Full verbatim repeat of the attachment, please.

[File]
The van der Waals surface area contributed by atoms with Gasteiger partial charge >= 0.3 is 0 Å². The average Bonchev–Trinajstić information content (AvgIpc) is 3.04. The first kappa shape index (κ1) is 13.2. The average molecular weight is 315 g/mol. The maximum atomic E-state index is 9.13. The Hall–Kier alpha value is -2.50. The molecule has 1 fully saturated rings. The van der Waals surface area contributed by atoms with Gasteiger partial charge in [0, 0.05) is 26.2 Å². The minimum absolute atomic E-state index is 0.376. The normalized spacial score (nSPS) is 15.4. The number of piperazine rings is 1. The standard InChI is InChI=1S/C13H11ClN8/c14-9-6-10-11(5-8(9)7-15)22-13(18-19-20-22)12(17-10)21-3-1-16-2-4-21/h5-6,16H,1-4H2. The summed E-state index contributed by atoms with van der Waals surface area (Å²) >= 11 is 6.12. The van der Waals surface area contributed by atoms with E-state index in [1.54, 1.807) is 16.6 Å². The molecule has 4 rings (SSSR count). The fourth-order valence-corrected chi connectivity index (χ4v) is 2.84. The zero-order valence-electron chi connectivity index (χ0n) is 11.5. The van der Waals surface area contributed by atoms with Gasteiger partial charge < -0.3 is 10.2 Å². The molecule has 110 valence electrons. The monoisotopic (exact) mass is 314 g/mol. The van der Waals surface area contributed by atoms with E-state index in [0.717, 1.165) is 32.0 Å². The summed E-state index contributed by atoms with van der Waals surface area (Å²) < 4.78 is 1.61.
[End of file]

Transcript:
The van der Waals surface area contributed by atoms with Gasteiger partial charge >= 0.3 is 0 Å². The average Bonchev–Trinajstić information content (AvgIpc) is 3.04. The first kappa shape index (κ1) is 13.2. The average molecular weight is 315 g/mol. The maximum atomic E-state index is 9.13. The Hall–Kier alpha value is -2.50. The molecule has 1 fully saturated rings. The van der Waals surface area contributed by atoms with Gasteiger partial charge in [0, 0.05) is 26.2 Å². The minimum absolute atomic E-state index is 0.376. The normalized spacial score (nSPS) is 15.4. The number of piperazine rings is 1. The standard InChI is InChI=1S/C13H11ClN8/c14-9-6-10-11(5-8(9)7-15)22-13(18-19-20-22)12(17-10)21-3-1-16-2-4-21/h5-6,16H,1-4H2. The summed E-state index contributed by atoms with van der Waals surface area (Å²) >= 11 is 6.12. The van der Waals surface area contributed by atoms with E-state index in [1.54, 1.807) is 16.6 Å². The molecule has 4 rings (SSSR count). The fourth-order valence-corrected chi connectivity index (χ4v) is 2.84. The zero-order valence-electron chi connectivity index (χ0n) is 11.5. The van der Waals surface area contributed by atoms with Gasteiger partial charge < -0.3 is 10.2 Å². The molecule has 110 valence electrons. The monoisotopic (exact) mass is 314 g/mol. The van der Waals surface area contributed by atoms with E-state index in [0.717, 1.165) is 32.0 Å². The summed E-state index contributed by atoms with van der Waals surface area (Å²) < 4.78 is 1.61.